Black’s dating life wasn’t as interesting to me. He seemed like a pig when he talked about the college student who wouldn’t be intimate with him and he was unrelatable to me. I wish he’d stuck more to his adult life when he was likable though more pessimistic.

Even though Black is pessimistic and down about most things in his book, he still has a good life and he admits it. He has a wife he loves (most of the time) and two kids he admires. Even when he’s making dark jokes and ripping on himself, he’s still a happy person. It’s his internal outlook, not what he expresses, that really seems to matter.

Writer’s Takeaway: I would be wary of a book that adopted this tone if it were by someone who wasn’t known for bleak humor. Black pulls it off because that’s his personality and someone picking up this book likely knows that. If I published a book, on the other hand, and people didn’t understand my brand of humor, that might not find it amusing. Black kept his voice and didn’t sacrifice for book sales, which I can appreciate, but I would caution less-famous writers from adopting a strong tone as he did.

This book made me laugh and was great on vacation. Four out of Five Stars.

Until next time, write on.

You can follow me on GoodreadsFacebookTwitterPinterest, and Instagram. I’m available via email at SamAStevensWriter@gmail.com. And as always, feel free to leave a comment!

Related Posts:
Book Review: ‘You’re Not Doing It Right’ by Michael Ian Black | Bookpeople’s Blog
Lollygagger’s #CBR5 Review #21: You’re Not Doing It Right: Tales of Marriage, Sex, Death, and Other Humiliations by Michael Ian Black | Cannonball Read 5

Challenge Update, February 2017

2 Mar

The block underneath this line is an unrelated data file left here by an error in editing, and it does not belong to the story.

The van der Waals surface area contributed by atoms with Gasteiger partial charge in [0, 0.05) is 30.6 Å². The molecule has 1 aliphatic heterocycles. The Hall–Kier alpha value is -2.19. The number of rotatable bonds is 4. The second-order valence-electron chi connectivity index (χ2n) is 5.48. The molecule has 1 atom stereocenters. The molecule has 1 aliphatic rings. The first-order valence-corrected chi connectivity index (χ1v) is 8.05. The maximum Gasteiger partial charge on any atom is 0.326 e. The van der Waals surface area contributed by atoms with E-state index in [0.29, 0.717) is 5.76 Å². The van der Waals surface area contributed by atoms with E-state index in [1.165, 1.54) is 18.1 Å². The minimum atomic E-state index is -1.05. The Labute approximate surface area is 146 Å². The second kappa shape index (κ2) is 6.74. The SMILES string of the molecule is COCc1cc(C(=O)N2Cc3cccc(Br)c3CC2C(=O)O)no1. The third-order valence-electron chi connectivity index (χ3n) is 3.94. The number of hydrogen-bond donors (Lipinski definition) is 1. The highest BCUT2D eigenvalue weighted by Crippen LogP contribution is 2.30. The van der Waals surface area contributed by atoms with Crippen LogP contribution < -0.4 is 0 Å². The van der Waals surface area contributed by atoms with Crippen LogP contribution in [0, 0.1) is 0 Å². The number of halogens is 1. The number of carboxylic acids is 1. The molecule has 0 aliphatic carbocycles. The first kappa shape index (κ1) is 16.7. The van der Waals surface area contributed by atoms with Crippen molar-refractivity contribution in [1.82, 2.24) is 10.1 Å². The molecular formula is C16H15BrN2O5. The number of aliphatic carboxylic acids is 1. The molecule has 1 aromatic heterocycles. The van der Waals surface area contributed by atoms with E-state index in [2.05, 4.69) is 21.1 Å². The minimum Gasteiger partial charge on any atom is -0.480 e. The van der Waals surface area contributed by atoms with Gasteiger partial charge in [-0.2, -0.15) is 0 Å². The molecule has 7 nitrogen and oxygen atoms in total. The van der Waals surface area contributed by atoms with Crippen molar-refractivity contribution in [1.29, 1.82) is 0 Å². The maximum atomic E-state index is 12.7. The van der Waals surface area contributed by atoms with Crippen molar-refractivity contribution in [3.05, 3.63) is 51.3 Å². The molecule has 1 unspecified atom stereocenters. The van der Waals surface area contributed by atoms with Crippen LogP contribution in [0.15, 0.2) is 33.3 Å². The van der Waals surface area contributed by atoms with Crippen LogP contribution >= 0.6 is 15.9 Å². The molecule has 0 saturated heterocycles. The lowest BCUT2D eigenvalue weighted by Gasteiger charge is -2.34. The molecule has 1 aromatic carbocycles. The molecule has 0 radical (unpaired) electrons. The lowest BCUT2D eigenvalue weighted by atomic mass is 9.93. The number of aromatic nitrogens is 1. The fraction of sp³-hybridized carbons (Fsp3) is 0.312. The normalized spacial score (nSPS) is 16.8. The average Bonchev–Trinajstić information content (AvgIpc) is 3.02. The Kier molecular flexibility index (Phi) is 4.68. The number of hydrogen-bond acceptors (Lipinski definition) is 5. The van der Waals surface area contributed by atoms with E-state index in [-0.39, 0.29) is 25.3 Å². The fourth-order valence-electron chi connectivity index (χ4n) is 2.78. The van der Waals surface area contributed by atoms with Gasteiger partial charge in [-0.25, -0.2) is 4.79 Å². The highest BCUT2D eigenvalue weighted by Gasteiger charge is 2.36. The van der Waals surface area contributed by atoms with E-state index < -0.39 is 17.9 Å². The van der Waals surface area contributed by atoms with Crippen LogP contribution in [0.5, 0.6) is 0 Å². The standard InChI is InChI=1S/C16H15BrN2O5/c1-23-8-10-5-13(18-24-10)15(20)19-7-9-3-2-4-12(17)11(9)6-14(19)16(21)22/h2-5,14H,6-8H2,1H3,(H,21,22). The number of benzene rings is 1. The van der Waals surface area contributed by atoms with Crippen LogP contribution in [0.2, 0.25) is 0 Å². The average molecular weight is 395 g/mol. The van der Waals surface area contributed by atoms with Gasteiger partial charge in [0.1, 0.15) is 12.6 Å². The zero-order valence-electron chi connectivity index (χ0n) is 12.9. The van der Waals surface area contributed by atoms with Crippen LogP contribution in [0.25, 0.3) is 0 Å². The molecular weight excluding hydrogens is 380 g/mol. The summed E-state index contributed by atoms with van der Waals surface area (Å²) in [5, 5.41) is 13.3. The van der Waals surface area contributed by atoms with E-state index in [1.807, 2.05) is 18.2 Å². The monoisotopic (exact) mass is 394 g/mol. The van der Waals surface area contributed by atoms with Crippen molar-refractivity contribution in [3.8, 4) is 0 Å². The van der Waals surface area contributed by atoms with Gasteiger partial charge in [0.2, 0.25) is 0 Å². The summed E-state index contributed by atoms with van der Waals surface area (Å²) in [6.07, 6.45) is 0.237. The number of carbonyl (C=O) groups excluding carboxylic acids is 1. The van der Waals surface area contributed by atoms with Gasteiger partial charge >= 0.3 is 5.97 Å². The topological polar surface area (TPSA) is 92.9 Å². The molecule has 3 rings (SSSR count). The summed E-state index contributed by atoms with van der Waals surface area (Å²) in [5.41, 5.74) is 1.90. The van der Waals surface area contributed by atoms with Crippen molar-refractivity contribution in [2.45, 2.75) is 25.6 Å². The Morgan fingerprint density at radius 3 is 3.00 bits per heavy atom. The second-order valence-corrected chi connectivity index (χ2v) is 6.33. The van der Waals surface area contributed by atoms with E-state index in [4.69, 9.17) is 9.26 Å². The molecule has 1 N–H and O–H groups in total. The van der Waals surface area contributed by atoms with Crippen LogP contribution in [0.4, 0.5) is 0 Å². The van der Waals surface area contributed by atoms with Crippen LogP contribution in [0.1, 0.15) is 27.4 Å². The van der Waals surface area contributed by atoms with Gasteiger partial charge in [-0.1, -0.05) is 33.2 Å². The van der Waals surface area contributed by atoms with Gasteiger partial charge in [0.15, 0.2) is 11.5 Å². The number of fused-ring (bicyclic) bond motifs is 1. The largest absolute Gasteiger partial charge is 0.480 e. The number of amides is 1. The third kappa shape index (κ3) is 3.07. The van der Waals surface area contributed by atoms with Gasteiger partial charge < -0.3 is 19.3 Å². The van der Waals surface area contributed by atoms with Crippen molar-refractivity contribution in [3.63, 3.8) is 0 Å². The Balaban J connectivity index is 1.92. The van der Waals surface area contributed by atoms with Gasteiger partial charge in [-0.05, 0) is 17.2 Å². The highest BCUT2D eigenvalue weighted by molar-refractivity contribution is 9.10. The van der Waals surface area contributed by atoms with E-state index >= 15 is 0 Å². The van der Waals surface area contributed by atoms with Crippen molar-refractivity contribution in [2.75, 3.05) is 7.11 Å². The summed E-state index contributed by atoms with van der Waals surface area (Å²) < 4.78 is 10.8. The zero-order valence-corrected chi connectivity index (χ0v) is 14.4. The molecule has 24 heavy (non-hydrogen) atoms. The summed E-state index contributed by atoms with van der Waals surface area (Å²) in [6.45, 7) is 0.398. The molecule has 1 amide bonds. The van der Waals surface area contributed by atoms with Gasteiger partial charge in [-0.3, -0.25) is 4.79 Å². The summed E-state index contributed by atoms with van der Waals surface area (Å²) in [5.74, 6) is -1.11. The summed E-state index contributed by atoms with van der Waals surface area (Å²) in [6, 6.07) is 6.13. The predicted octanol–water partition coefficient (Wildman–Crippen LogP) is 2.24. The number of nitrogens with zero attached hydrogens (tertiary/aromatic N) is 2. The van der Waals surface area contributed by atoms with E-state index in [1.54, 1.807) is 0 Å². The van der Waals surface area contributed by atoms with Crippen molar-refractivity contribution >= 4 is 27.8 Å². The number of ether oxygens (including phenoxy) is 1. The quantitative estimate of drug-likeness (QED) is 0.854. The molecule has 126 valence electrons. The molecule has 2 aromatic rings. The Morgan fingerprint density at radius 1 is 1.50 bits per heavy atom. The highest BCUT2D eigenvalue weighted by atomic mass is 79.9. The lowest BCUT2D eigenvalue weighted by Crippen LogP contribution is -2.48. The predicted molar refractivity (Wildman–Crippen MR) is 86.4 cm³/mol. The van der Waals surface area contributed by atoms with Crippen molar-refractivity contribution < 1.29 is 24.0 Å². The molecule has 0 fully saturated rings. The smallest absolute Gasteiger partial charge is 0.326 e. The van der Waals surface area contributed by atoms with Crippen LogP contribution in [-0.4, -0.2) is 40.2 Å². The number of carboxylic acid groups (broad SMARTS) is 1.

I’m surprised at the number of books I finished this month. I’ve been really stressed between school and work and working out. Somehow, I’ve been able to manage it all. Well, most of it at least. You can look at my progress at any time on my challenge page.

Books finished in February:

Misterio de la guia de ferrocarriles // Agatha Christie (4/5)
Away // Amy Bloom (3/5)
Is Everyone Hanging Out Without Me? // Mindy Kaling (3/5)
The First Phone Call from Heaven // Mitch Albom (4/5)
Fantastic Beasts and Where to Find Them: The Original Screenplay // J.K. Rowling
You’re Not Doing It Right // Michael Ian Black (4/5)

I’m surprised how many of these are physical books I was able to take off my shelf! It’s getting shorter during this book club hiatus but I really miss talking to people about books!

When Are You Reading? Challenge

5/12
This is my challenge to read a book from 12 different time periods. You can read about it here. No change this time. All of my books were either modern or in the 1920-1930s which should be no surprise to those of you who know my 1920s love! I have no idea if I’ll knock any of these out next month but I’ll try my best to make some progress on this.

Goodreads Challenge

12/50
Still ahead of schedule! I know that man of my books this month were on the shorter side so I’m aware that my speed might not be what it needs to be, but boy does it feel good to have that number! 12 already! I’m 5 ahead of schedule.

fantastic-beastsBook of the Month

If you’re surprised that I’m choosing Fantastic Beasts and Where to Find Them: The Original Screenplay by J.K. Rowling, you need to come visit me here more often! I love Rowling and the HP universe and I thought this screenplay was really fun to read and let me enjoy my favorite universe in my favorite time period. What’s not to love?

Added to my TBR

I know you won’t believe me, but I didn’t add any books this month! I scarcely believe it myself, but it’s true! I hope this doesn’t mean I’ll add a ton next month… I’m down to 113 and feeling good!

Personal Challenge